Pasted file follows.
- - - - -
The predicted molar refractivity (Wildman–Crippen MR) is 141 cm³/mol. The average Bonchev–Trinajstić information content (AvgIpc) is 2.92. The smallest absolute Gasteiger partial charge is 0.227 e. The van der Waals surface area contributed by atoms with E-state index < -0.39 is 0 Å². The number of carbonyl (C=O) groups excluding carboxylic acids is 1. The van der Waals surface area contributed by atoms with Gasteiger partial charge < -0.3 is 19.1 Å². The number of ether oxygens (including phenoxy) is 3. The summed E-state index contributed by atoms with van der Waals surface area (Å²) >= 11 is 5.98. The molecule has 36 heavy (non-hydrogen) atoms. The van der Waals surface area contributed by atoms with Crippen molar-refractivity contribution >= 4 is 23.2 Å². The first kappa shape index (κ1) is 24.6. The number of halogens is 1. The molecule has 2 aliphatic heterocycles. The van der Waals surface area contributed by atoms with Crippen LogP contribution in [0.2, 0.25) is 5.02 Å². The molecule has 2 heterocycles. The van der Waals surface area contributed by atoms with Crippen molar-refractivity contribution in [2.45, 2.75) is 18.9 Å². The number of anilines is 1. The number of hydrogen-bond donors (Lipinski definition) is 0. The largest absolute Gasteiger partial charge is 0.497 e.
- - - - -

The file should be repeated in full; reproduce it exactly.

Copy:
The predicted molar refractivity (Wildman–Crippen MR) is 141 cm³/mol. The average Bonchev–Trinajstić information content (AvgIpc) is 2.92. The smallest absolute Gasteiger partial charge is 0.227 e. The van der Waals surface area contributed by atoms with E-state index < -0.39 is 0 Å². The number of carbonyl (C=O) groups excluding carboxylic acids is 1. The van der Waals surface area contributed by atoms with Gasteiger partial charge < -0.3 is 19.1 Å². The number of ether oxygens (including phenoxy) is 3. The summed E-state index contributed by atoms with van der Waals surface area (Å²) >= 11 is 5.98. The molecule has 36 heavy (non-hydrogen) atoms. The van der Waals surface area contributed by atoms with Crippen molar-refractivity contribution >= 4 is 23.2 Å². The first kappa shape index (κ1) is 24.6. The number of halogens is 1. The molecule has 2 aliphatic heterocycles. The van der Waals surface area contributed by atoms with Crippen LogP contribution in [0.2, 0.25) is 5.02 Å². The molecule has 2 heterocycles. The van der Waals surface area contributed by atoms with Crippen molar-refractivity contribution in [2.45, 2.75) is 18.9 Å². The number of anilines is 1. The number of hydrogen-bond donors (Lipinski definition) is 0. The largest absolute Gasteiger partial charge is 0.497 e.